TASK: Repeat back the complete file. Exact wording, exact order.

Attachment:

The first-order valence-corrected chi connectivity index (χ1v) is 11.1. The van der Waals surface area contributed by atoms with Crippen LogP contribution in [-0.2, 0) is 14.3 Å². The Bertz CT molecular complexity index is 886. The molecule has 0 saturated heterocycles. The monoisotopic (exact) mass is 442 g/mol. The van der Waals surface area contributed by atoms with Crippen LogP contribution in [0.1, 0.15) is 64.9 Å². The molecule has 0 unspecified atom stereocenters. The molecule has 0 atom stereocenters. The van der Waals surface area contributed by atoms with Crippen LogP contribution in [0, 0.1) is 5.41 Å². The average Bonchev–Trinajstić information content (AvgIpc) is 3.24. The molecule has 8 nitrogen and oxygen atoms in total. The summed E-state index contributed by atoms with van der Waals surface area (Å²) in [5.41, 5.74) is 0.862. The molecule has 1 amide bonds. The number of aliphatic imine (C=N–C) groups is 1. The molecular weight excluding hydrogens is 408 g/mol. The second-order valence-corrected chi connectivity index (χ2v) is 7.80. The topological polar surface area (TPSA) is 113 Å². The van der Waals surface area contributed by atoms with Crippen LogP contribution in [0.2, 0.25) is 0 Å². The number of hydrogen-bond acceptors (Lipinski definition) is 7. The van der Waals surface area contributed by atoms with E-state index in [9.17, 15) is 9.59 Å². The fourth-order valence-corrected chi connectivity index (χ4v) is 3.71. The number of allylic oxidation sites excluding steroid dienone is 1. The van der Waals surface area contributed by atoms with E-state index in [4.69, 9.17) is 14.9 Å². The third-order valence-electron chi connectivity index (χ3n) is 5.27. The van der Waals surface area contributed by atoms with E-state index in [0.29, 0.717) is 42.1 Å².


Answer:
The first-order valence-corrected chi connectivity index (χ1v) is 11.1. The van der Waals surface area contributed by atoms with Crippen LogP contribution in [-0.2, 0) is 14.3 Å². The Bertz CT molecular complexity index is 886. The molecule has 0 saturated heterocycles. The monoisotopic (exact) mass is 442 g/mol. The van der Waals surface area contributed by atoms with Crippen LogP contribution in [0.1, 0.15) is 64.9 Å². The molecule has 0 unspecified atom stereocenters. The molecule has 0 atom stereocenters. The van der Waals surface area contributed by atoms with Crippen LogP contribution in [0, 0.1) is 5.41 Å². The average Bonchev–Trinajstić information content (AvgIpc) is 3.24. The molecule has 8 nitrogen and oxygen atoms in total. The summed E-state index contributed by atoms with van der Waals surface area (Å²) in [5.41, 5.74) is 0.862. The molecule has 1 amide bonds. The number of aliphatic imine (C=N–C) groups is 1. The molecular weight excluding hydrogens is 408 g/mol. The second-order valence-corrected chi connectivity index (χ2v) is 7.80. The topological polar surface area (TPSA) is 113 Å². The van der Waals surface area contributed by atoms with Crippen LogP contribution in [0.2, 0.25) is 0 Å². The number of hydrogen-bond acceptors (Lipinski definition) is 7. The van der Waals surface area contributed by atoms with E-state index in [9.17, 15) is 9.59 Å². The fourth-order valence-corrected chi connectivity index (χ4v) is 3.71. The number of allylic oxidation sites excluding steroid dienone is 1. The van der Waals surface area contributed by atoms with E-state index in [4.69, 9.17) is 14.9 Å². The third-order valence-electron chi connectivity index (χ3n) is 5.27. The van der Waals surface area contributed by atoms with E-state index in [0.29, 0.717) is 42.1 Å².